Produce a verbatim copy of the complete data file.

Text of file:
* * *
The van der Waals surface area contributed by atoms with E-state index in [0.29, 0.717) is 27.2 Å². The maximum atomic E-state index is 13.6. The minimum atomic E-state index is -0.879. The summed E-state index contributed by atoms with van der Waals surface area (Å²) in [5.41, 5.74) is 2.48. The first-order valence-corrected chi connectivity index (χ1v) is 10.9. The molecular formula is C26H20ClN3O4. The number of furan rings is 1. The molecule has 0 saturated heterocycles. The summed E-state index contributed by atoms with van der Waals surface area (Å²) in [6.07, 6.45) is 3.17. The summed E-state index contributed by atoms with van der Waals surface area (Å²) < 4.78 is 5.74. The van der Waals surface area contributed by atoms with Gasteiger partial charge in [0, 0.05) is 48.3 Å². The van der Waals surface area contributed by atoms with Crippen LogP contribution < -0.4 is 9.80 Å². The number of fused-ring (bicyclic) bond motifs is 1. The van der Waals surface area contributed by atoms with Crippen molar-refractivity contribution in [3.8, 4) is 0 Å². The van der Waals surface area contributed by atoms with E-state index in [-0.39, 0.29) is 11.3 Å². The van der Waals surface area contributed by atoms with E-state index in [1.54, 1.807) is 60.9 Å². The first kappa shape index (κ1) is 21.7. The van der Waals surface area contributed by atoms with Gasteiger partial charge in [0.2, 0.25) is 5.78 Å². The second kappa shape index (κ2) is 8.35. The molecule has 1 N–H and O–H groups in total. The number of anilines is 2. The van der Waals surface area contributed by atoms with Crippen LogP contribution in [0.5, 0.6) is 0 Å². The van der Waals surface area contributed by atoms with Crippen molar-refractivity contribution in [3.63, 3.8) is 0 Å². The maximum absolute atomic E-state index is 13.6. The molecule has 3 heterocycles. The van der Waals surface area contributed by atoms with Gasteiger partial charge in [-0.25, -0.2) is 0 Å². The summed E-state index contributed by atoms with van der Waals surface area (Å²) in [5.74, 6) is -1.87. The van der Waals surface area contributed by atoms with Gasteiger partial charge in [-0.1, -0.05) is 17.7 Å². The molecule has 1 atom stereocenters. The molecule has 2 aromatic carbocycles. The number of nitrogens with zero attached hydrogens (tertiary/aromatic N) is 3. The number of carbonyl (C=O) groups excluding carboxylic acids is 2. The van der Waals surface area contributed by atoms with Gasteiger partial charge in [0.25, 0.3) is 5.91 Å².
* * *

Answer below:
The van der Waals surface area contributed by atoms with E-state index in [0.29, 0.717) is 27.2 Å². The maximum atomic E-state index is 13.6. The minimum atomic E-state index is -0.879. The summed E-state index contributed by atoms with van der Waals surface area (Å²) in [5.41, 5.74) is 2.48. The first-order valence-corrected chi connectivity index (χ1v) is 10.9. The molecular formula is C26H20ClN3O4. The number of furan rings is 1. The molecule has 0 saturated heterocycles. The summed E-state index contributed by atoms with van der Waals surface area (Å²) in [6.07, 6.45) is 3.17. The summed E-state index contributed by atoms with van der Waals surface area (Å²) < 4.78 is 5.74. The van der Waals surface area contributed by atoms with Gasteiger partial charge in [0, 0.05) is 48.3 Å². The van der Waals surface area contributed by atoms with Crippen LogP contribution < -0.4 is 9.80 Å². The number of fused-ring (bicyclic) bond motifs is 1. The van der Waals surface area contributed by atoms with Crippen molar-refractivity contribution in [3.8, 4) is 0 Å². The van der Waals surface area contributed by atoms with E-state index in [-0.39, 0.29) is 11.3 Å². The van der Waals surface area contributed by atoms with E-state index in [1.54, 1.807) is 60.9 Å². The first kappa shape index (κ1) is 21.7. The van der Waals surface area contributed by atoms with Gasteiger partial charge in [0.2, 0.25) is 5.78 Å². The second kappa shape index (κ2) is 8.35. The molecule has 1 N–H and O–H groups in total. The number of anilines is 2. The van der Waals surface area contributed by atoms with Crippen LogP contribution in [0.5, 0.6) is 0 Å². The van der Waals surface area contributed by atoms with Crippen molar-refractivity contribution in [3.63, 3.8) is 0 Å². The maximum absolute atomic E-state index is 13.6. The molecule has 3 heterocycles. The van der Waals surface area contributed by atoms with Gasteiger partial charge in [-0.25, -0.2) is 0 Å². The summed E-state index contributed by atoms with van der Waals surface area (Å²) in [5.74, 6) is -1.87. The van der Waals surface area contributed by atoms with Gasteiger partial charge in [-0.1, -0.05) is 17.7 Å². The molecule has 1 atom stereocenters. The molecule has 2 aromatic carbocycles. The number of nitrogens with zero attached hydrogens (tertiary/aromatic N) is 3. The number of carbonyl (C=O) groups excluding carboxylic acids is 2. The van der Waals surface area contributed by atoms with Gasteiger partial charge in [0.25, 0.3) is 5.91 Å².